request for fair use image of street fighter 2

Almost every reliable source indicates that Street Fighter II established the conventions for the fighting game genre as we know it today. A few people have said they'd like to see an image from Street Fighter II in the fighting game article, and I think it would be inappropriate to have an article on the genre without such an image. But the closest thing I can find already on Wikipedia is File:Street Fighter II comparison.PNG, which includes three images combined. I don't think it would pass the fair use guidelines for the purposes of fighting game.

Would someone be willing to either chop this image, or provide their own image of Street Fighter II (something that shows off the actual gameplay)? If they can upload it with a scant fair use rationale, I can help fill in the details and take care of the rest. Please and thank you. Randomran (talk) 15:21, 24 February 2009 (UTC)

Yes check.svg Done - Its the top image from the group of three. File:Street Fighter II.png - X201 (talk) 16:00, 24 February 2009 (UTC)
I went ahead and moved it around, and filled in the FUR. Thanks a lot for working on it and uploading it! Randomran (talk) 16:17, 24 February 2009 (UTC)

WikiProject Coordinators' working group

Hi! I'd like to draw your attention to the new WikiProject coordinators' working group, an effort to bring both official and unofficial WikiProject coordinators together so that the projects can more easily develop consensus and collaborate. This group has been created after discussion regarding possible changes to the A-Class review system, and that may be one of the first things discussed by interested coordinators.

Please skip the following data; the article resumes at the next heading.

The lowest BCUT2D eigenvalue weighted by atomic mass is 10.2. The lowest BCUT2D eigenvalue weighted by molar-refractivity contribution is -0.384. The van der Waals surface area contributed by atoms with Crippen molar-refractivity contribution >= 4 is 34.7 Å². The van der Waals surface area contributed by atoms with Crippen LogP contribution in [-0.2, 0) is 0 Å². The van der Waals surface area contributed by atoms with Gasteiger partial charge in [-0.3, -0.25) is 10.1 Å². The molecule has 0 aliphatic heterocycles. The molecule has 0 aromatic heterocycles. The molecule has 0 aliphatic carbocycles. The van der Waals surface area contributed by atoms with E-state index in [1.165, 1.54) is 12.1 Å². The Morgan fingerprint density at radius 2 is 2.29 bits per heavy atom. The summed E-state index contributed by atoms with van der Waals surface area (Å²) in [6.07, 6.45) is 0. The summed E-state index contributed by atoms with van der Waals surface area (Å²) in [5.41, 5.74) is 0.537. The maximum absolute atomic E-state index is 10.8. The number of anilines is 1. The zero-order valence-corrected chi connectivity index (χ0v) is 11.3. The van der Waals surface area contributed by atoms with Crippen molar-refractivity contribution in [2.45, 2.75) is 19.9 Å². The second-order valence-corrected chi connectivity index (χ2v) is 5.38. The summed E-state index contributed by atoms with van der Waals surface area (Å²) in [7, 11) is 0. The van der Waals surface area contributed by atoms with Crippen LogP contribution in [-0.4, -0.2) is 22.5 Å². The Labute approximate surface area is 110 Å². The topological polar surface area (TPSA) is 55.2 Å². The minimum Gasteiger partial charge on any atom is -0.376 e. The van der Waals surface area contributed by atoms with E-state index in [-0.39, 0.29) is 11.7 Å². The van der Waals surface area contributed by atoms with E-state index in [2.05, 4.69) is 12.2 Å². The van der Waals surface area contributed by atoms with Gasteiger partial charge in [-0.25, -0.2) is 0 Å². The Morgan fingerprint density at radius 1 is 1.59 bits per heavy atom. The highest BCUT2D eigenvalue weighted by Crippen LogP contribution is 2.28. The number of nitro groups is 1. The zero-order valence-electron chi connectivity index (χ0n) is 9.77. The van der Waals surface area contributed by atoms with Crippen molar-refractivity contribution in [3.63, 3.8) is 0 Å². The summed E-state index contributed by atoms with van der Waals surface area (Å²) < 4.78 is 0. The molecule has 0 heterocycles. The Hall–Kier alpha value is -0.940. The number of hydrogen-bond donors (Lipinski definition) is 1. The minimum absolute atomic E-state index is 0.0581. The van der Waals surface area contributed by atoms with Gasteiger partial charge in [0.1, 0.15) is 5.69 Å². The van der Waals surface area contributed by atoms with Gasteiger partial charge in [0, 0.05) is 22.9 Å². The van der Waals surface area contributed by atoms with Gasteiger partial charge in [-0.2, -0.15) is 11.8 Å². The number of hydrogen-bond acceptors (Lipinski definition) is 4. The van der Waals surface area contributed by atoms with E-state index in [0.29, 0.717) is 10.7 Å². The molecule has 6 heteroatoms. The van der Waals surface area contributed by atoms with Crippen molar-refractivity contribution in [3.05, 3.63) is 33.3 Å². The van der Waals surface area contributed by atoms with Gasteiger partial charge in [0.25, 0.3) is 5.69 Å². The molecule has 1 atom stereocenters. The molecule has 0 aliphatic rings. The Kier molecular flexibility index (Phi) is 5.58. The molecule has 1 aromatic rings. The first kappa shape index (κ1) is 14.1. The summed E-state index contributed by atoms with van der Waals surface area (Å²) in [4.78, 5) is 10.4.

All designated project coordinators are invited to join this working group. If your project hasn't formally designated any editors as coordinators, but you are someone who regularly deals with coordination tasks in the project, please feel free to join as well. -Drilnoth (talk) 00:41, 25 February 2009 (UTC)

Sega Mega Drive Handheld‎

Any thoughts on this article? I'd rather not take it to AFD and get flamed at for no reason, but this article kinda has always bugged me. It's been basically stangnent for a while, and there's embedded ELs all over the place. Maybe it just needs cleanup but...eh. Whatever the case, I'm sure some of you more ambitious editors might want to either fix it or scrap it. ♫ Melodia Chaconne ♫ (talk) 18:12, 23 February 2009 (UTC)

I might take a look at it when I get the chance. From the surface, it looks like establishes minimal notability for inclusion. Cleanup? Yes. Deletion? I say no. MuZemike 18:47, 23 February 2009 (UTC)
It looks notable to me, though it needs expansion.--ZXCVBNM (TALK) 21:01, 23 February 2009 (UTC)